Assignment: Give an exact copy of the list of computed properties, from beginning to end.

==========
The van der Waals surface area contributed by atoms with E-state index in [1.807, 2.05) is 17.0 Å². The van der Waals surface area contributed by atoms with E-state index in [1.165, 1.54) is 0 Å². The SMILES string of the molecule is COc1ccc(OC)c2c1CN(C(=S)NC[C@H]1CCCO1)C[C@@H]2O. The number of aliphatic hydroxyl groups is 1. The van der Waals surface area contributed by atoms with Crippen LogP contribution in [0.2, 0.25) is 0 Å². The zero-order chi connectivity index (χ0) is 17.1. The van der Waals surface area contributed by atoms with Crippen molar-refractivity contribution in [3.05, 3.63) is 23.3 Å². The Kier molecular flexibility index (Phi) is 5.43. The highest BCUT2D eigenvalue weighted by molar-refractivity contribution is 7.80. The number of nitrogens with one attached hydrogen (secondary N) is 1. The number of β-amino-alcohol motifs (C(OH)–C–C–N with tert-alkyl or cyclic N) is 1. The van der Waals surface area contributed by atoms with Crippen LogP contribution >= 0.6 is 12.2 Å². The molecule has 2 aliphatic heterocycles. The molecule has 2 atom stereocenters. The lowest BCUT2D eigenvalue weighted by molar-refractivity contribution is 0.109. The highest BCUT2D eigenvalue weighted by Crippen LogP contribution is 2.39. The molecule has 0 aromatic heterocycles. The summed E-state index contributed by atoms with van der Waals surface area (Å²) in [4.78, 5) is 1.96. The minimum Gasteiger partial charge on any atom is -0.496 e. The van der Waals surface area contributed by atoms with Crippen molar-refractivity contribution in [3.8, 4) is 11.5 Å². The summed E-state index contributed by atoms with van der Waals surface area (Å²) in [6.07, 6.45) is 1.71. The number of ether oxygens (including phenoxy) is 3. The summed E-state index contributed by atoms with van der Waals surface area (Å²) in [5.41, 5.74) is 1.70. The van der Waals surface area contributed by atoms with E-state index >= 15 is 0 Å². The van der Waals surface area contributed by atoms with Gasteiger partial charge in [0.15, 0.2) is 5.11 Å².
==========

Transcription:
The van der Waals surface area contributed by atoms with E-state index in [1.807, 2.05) is 17.0 Å². The van der Waals surface area contributed by atoms with E-state index in [1.165, 1.54) is 0 Å². The SMILES string of the molecule is COc1ccc(OC)c2c1CN(C(=S)NC[C@H]1CCCO1)C[C@@H]2O. The number of aliphatic hydroxyl groups is 1. The van der Waals surface area contributed by atoms with Crippen LogP contribution in [0.2, 0.25) is 0 Å². The zero-order chi connectivity index (χ0) is 17.1. The van der Waals surface area contributed by atoms with Crippen molar-refractivity contribution in [3.05, 3.63) is 23.3 Å². The Kier molecular flexibility index (Phi) is 5.43. The highest BCUT2D eigenvalue weighted by molar-refractivity contribution is 7.80. The number of nitrogens with one attached hydrogen (secondary N) is 1. The number of β-amino-alcohol motifs (C(OH)–C–C–N with tert-alkyl or cyclic N) is 1. The van der Waals surface area contributed by atoms with Crippen LogP contribution >= 0.6 is 12.2 Å². The molecule has 2 aliphatic heterocycles. The molecule has 2 atom stereocenters. The lowest BCUT2D eigenvalue weighted by molar-refractivity contribution is 0.109. The highest BCUT2D eigenvalue weighted by Crippen LogP contribution is 2.39. The molecule has 0 aromatic heterocycles. The summed E-state index contributed by atoms with van der Waals surface area (Å²) in [4.78, 5) is 1.96. The minimum Gasteiger partial charge on any atom is -0.496 e. The van der Waals surface area contributed by atoms with Crippen molar-refractivity contribution in [3.8, 4) is 11.5 Å². The summed E-state index contributed by atoms with van der Waals surface area (Å²) in [6.07, 6.45) is 1.71. The number of ether oxygens (including phenoxy) is 3. The summed E-state index contributed by atoms with van der Waals surface area (Å²) in [5.41, 5.74) is 1.70. The van der Waals surface area contributed by atoms with E-state index >= 15 is 0 Å². The van der Waals surface area contributed by atoms with Gasteiger partial charge in [0.15, 0.2) is 5.11 Å².